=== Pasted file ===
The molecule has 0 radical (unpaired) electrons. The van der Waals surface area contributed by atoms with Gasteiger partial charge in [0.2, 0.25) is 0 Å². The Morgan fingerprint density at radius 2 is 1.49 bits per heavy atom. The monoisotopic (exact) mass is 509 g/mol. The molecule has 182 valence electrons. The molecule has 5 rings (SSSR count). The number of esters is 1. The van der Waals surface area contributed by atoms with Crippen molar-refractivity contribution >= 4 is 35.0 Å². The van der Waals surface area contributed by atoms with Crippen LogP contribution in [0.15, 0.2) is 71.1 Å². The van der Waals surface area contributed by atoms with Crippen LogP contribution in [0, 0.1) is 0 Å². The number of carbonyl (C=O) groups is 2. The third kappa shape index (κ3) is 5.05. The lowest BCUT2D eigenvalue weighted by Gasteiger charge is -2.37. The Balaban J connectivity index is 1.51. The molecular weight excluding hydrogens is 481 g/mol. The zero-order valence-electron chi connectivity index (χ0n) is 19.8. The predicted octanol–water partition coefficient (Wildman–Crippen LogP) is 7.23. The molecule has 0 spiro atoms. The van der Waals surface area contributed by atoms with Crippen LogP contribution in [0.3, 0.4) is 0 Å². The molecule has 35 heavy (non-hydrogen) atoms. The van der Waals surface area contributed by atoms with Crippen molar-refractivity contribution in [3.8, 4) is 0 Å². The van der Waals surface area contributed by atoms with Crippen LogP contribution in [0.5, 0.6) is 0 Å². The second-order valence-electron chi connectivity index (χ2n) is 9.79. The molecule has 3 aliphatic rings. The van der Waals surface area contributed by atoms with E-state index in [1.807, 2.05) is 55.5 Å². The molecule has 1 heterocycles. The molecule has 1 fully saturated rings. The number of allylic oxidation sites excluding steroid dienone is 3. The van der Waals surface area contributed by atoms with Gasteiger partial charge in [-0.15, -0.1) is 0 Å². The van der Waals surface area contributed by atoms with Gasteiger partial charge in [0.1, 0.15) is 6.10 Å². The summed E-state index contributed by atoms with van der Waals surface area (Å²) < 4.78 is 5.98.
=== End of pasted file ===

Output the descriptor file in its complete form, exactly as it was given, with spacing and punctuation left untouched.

The molecule has 0 radical (unpaired) electrons. The van der Waals surface area contributed by atoms with Gasteiger partial charge in [0.2, 0.25) is 0 Å². The Morgan fingerprint density at radius 2 is 1.49 bits per heavy atom. The monoisotopic (exact) mass is 509 g/mol. The molecule has 182 valence electrons. The molecule has 5 rings (SSSR count). The number of esters is 1. The van der Waals surface area contributed by atoms with Crippen molar-refractivity contribution >= 4 is 35.0 Å². The van der Waals surface area contributed by atoms with Crippen LogP contribution in [0.15, 0.2) is 71.1 Å². The van der Waals surface area contributed by atoms with Crippen LogP contribution in [0, 0.1) is 0 Å². The number of carbonyl (C=O) groups is 2. The third kappa shape index (κ3) is 5.05. The lowest BCUT2D eigenvalue weighted by Gasteiger charge is -2.37. The Balaban J connectivity index is 1.51. The molecular weight excluding hydrogens is 481 g/mol. The zero-order valence-electron chi connectivity index (χ0n) is 19.8. The predicted octanol–water partition coefficient (Wildman–Crippen LogP) is 7.23. The molecule has 0 spiro atoms. The van der Waals surface area contributed by atoms with Crippen LogP contribution in [0.3, 0.4) is 0 Å². The molecule has 35 heavy (non-hydrogen) atoms. The van der Waals surface area contributed by atoms with Crippen molar-refractivity contribution in [3.8, 4) is 0 Å². The van der Waals surface area contributed by atoms with Crippen LogP contribution in [0.5, 0.6) is 0 Å². The second-order valence-electron chi connectivity index (χ2n) is 9.79. The molecule has 3 aliphatic rings. The van der Waals surface area contributed by atoms with E-state index in [1.807, 2.05) is 55.5 Å². The molecule has 1 heterocycles. The molecule has 1 fully saturated rings. The number of allylic oxidation sites excluding steroid dienone is 3. The van der Waals surface area contributed by atoms with Gasteiger partial charge in [-0.15, -0.1) is 0 Å². The van der Waals surface area contributed by atoms with Gasteiger partial charge in [0.1, 0.15) is 6.10 Å². The summed E-state index contributed by atoms with van der Waals surface area (Å²) < 4.78 is 5.98.